What Are The Best Movies Shot In Kentucky?

Fact Checked by Nate Hamilton

Traditionally, Kentucky hasn’t been seen as a major hub for film production, but nevertheless, the Bluegrass State has been featured in a number of great films over the years. And because it’s always a treat see your home state on the big screen, we’re shining a spotlight on the best films shot in Kentucky for you to check out.

But ranking the “best” films is no simple task. So, as we like to do here at BetKentucky.com, we’re consulting the numbers to determine our top ten.

Here’s the method behind our madness: first we considered all the movies shot in Kentucky currently listed on Wikipedia. With that as a starting point, we created a formula to rank the movies using a combination of IMDb rating, Rotten Tomatoes Audience score, Rotten Tomatoes Critic score, and Oscars recognition. 

Find out which films made our list as we take a quick break from Kentucky sports betting to bring you the top 10 films shot in Kentucky.

Top-10 Films Shot in Kentucky

The results are a surprisingly eclectic mix of films spanning over 70 years of film history. Less surprisingly, there are more than a few connections to Kentucky’s world-famous horse racing industry amongst these titles.

Overall Rank Movie Total Points
1 Rain Man (1988) 98.3
2 The Insider (1999) 95
3The Asphalt Jungle (1950) 91.3
4Goldfinger (1964) 90.3
5 Coal Miner’s Daughter (1980) 90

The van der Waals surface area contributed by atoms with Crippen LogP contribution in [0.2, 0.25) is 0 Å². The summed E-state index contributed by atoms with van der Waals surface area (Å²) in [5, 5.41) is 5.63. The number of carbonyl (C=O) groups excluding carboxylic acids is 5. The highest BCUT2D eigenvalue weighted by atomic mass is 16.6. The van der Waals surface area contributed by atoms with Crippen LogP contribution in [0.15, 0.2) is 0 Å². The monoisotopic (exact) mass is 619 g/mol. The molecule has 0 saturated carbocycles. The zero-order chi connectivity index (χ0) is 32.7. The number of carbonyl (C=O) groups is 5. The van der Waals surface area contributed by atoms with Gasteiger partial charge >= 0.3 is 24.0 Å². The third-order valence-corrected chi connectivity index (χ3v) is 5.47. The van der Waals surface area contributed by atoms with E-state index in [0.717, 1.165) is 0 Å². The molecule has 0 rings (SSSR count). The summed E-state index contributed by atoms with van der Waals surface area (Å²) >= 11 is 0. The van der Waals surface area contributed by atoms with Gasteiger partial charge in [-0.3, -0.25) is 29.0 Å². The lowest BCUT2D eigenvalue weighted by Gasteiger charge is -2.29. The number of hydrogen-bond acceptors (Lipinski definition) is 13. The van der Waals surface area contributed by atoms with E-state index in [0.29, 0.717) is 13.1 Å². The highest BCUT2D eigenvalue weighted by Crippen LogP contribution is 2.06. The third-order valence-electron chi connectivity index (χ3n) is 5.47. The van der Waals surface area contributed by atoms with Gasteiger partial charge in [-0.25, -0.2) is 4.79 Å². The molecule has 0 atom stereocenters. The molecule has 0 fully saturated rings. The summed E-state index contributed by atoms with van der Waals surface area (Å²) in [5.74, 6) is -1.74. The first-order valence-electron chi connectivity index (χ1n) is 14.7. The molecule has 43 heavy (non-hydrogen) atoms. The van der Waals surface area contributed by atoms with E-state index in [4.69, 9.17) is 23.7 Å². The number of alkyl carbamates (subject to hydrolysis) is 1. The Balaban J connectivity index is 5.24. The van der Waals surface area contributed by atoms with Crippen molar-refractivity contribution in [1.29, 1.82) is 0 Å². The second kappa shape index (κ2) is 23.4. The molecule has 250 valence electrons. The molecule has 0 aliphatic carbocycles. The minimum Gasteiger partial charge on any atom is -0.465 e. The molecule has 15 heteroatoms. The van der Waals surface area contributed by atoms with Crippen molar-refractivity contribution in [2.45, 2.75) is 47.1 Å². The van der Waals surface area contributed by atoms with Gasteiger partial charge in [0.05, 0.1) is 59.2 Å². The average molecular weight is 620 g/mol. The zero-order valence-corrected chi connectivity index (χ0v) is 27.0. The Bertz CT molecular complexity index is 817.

6 How the West Was Won (1962) 88
7 Seabiscuit (2003) 82.7
8 Kingsman: The Secret Service (2014) 78.7
T9 Secretariat (2010) 70.7
T9 Bones and All (2022) 70.7
T9 The Art of Self-Defense (2019) 70.7
10Extremely Wicked, Shockingly Evil, and Vile (2019) 59.7

The Best Film Shot in Kentucky Goes To...

According to our numbers, the best film ever shot in Kentucky is “Rain Man.” Not only did it nab four Oscars, including the Academy Award for Best Picture, “Rain Man” made more money than any other film released in 1988 at the domestic box office.

Tom Cruise stars as a self-centered luxury car salesman who travels from Los Angeles to Cincinnati following his father’s death. But when he arrives, he learns that his dad’s $3 million dollar estate was left to an older brother he never knew existed. That older bother would be Dustin Hoffman, who turns in an Oscar-winning performance as an autistic savant with an extreme fear of flying.

“Rain Man” is ostensibly a road trip movie, where Cruise drives Hoffman from Cincinnati to California in a vain attempt to regain control of their father’s fortune.

However, many Cincinnati scenes were filmed on the other side of the Ohio River, in Newport, Kentucky. There’s even a scene where Hoffman, Cruise, and Valerie Golino, who plays Tom Cruise’s girlfriend in the film, cross the historic John A. Roebling Suspension Bridge in a 1949 Buick Roadmaster convertible.

Russell Crowe & James Bond Made Waves in Kentucky

The second film on the list is a true story straight from Kentucky’s modern history. Directed by Michael Mann, “The Insider” follows whistleblower Jeffrey Wingard's (Russell Crowe) attempts to speak out against the tobacco industry with the help of Lowell Bergman (Al Pacino), a journalist and “60 Minutes” producer.

In real life, as in the film, Jeffrey Wingard was an employee for tobacco company Brown & Williamson, working as a VP of Research & Development at a Louisville-based facility. When Wingard learns that the tobacco execs knowingly added dangerous, carcinogenic chemicals in their cigarette blend, he decides to go public.

Nominated for seven Oscars, but winning none, “The Insider” follows the tobacco company’s attempts to silence and discredit Wingard and suppress the “60 Minutes” story.